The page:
I Was Jane Austen's Best Friend
by Cora Harrison
Read From: July 1, 2012 - July 1, 2012
Cover Blurb: I honestly don’t care for it. The girl does not at all look like she is from the Regency era - her hair and her makeup are all quite modern - and the guy in the background looks nothing like how I imagine Captain Williams. I love the title’s font, but everything else suggests yet another heart-pounding romance story, and while it is romantic, the story is not at all as serious or dramatic at the cover implies.
What I Liked: Jane is an opinionated, energetic, sarcastic, and fun young woman. Jenny is fun, too, but she’s quiet and doesn’t like to get into trouble. As such, she presents a wonderful contrast to Jane’s unique personality. Jenny is a very good narrator and a stronger girl than she at first seems. She may be shy, but if something has to be done, she’ll do it. That is clearly indicated in the very beginning, when Jenny braves the midnight streets to send a letter to Mrs. Austen - a letter that ends up saving Jane’s life. I loved all the different relationships among Jane and her brothers, and I loved the illustrations.
What I Disliked: The only thing that bothered me was the relationship between Jane and her sister Cassandra. It is widely known that she and Cassandra were very close to each other, but never once did I get that feeling in this book. In fact, I got the exact opposite impression. (NOTE: the Author contacted me and explained that the reason she did not portray Jane and Cassandra's close relationship is because in her experience girls at that age don't have their sister as a best friend. While I still wish Jane and Cassandra's relationship had been portrayed as it was in later life - it is possible that they were always close; my sister and I were - I can see the logic behind the Author's choice, and so mark this down as a personal preference complaint, and not a mark against the Author's story choice.) And Captain Williams fell a little flat as a character. This may be due to the fact that the Reader hardly gets a chance to make his acquaintance, but I just didn’t sense much depth in his personality. And I began to wonder how many bloody times Jenny could describe his brown eyes, high cheekbones, and chocolate-smooth voice.
Believability: It’s rather surprising how little is really known about Jane Austen herself, but it’s very evident that the Author delved into the Austen family history as far as she could possibly go, and then used her imagination to flesh out what she couldn’t find hard evidence for. It worked. Knowing Jane’s humor through her writing, it is very easy to imagine Jane the way she is presented in this book. Energetic, sarcastic, always has something to say - and of course, always scribbling. I think the Author gave us a very believable - and probably pretty accurate - Jane Austen.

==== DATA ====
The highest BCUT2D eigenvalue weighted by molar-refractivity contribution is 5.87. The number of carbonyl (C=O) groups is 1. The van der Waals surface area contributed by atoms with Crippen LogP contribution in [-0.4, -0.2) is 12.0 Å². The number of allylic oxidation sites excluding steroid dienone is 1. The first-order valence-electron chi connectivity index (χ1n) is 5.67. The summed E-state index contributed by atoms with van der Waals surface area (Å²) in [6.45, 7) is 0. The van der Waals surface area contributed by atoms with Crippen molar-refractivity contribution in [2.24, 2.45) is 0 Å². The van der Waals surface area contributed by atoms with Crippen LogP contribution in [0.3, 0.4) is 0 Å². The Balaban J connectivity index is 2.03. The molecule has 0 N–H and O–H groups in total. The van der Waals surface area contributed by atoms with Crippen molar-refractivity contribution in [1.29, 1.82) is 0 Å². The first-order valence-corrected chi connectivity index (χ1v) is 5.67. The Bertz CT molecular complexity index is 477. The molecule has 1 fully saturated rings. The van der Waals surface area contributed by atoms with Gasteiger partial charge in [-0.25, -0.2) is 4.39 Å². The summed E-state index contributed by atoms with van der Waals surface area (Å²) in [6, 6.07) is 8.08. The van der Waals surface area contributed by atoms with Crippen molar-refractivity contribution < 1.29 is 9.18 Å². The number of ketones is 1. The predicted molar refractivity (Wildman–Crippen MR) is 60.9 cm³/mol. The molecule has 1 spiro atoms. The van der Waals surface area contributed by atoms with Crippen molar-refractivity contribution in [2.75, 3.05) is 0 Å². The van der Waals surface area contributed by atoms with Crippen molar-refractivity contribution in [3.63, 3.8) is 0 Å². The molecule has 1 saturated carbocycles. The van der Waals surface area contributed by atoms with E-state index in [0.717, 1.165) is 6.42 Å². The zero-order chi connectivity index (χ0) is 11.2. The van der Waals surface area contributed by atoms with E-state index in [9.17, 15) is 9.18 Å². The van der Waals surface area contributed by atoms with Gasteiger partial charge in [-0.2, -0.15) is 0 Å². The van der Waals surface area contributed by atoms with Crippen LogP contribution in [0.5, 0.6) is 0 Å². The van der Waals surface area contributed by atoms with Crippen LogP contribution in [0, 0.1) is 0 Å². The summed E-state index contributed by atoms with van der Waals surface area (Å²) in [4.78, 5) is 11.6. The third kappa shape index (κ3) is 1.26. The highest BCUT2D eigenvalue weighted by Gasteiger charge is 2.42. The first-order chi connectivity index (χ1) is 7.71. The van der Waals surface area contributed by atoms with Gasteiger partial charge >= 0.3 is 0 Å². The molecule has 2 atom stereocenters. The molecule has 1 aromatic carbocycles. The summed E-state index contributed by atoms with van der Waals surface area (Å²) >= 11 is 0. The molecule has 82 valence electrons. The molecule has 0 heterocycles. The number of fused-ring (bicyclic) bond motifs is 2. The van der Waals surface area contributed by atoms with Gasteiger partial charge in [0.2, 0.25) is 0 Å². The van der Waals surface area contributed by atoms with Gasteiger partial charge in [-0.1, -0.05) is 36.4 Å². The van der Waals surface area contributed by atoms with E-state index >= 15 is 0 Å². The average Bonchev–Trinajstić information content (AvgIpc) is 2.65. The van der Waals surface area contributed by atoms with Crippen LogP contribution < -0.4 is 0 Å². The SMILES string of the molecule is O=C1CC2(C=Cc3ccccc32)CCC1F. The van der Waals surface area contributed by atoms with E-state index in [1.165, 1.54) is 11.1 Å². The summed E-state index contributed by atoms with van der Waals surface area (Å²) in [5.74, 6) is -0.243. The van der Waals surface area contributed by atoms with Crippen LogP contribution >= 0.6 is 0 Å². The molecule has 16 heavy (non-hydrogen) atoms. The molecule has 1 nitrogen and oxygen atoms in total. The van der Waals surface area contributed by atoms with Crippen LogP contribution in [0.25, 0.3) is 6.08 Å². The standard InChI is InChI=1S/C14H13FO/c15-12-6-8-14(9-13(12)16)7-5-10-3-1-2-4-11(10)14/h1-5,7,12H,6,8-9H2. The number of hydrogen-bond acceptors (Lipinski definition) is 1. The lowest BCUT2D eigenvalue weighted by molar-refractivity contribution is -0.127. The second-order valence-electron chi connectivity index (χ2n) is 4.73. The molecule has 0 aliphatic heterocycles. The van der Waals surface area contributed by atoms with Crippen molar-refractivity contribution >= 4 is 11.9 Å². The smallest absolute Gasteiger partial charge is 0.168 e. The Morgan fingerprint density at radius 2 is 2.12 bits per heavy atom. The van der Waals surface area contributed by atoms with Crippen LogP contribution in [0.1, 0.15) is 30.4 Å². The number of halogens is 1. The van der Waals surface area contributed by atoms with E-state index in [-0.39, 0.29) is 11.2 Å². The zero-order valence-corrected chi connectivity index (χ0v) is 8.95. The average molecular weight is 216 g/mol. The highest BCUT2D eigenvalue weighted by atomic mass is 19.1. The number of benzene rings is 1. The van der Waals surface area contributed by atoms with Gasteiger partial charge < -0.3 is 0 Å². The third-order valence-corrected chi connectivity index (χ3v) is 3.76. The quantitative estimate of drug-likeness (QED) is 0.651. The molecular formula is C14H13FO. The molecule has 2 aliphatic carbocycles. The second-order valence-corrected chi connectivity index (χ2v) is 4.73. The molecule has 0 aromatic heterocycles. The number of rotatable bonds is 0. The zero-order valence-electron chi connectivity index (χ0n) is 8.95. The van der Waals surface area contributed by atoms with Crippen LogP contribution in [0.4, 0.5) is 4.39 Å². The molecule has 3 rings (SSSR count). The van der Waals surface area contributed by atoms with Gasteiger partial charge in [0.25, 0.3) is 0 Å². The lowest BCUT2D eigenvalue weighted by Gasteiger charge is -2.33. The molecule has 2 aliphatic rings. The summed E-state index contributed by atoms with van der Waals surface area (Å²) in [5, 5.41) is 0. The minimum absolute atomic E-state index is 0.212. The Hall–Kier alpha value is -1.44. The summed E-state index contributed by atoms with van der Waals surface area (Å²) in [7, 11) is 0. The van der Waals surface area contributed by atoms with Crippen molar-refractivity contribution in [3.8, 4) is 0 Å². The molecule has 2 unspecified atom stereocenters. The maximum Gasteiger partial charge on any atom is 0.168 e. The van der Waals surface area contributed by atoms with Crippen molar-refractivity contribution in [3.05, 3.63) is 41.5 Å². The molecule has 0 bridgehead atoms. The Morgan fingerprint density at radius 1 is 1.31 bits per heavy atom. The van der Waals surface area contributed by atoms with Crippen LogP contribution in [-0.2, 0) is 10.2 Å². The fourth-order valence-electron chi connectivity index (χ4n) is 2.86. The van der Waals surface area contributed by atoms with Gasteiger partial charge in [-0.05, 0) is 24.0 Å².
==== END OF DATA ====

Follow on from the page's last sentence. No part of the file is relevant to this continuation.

Writing Style: The majority of the story is written as if it were Jenny’s journal. And then there are a couple of key parts that revert to first-person present-tense narration. I didn’t think such a transition would work. And I dislike present-tense. Amazingly enough, it actually fit the story. The Author also cunningly inserted little incidents and snippets of dialogue that it is implied later inspire scenes and conversations in Jane’s books. Seeing as Jane made a study of human absurdity and folly, it is very possible indeed that a lot of dialogue and incidents in her books were derived from actual circumstances.
Conclusion: After a couple of misunderstandings that were more amusing than frustrating, things end happily, and this is a book that needed a happy ending. Even better, the Author didn’t twist historical events in order to craft a happy ending, since Jenny’s true story has one anyway.
Recommended Audience: Jane Austen fans, of course. Any Austeneer will find this an amusing read. It’s suitable for any age, and a girl read.
Others in This Series:
1)I Was Jane Austen's Best Friend
2)Jane Austen Stole My Boyfriend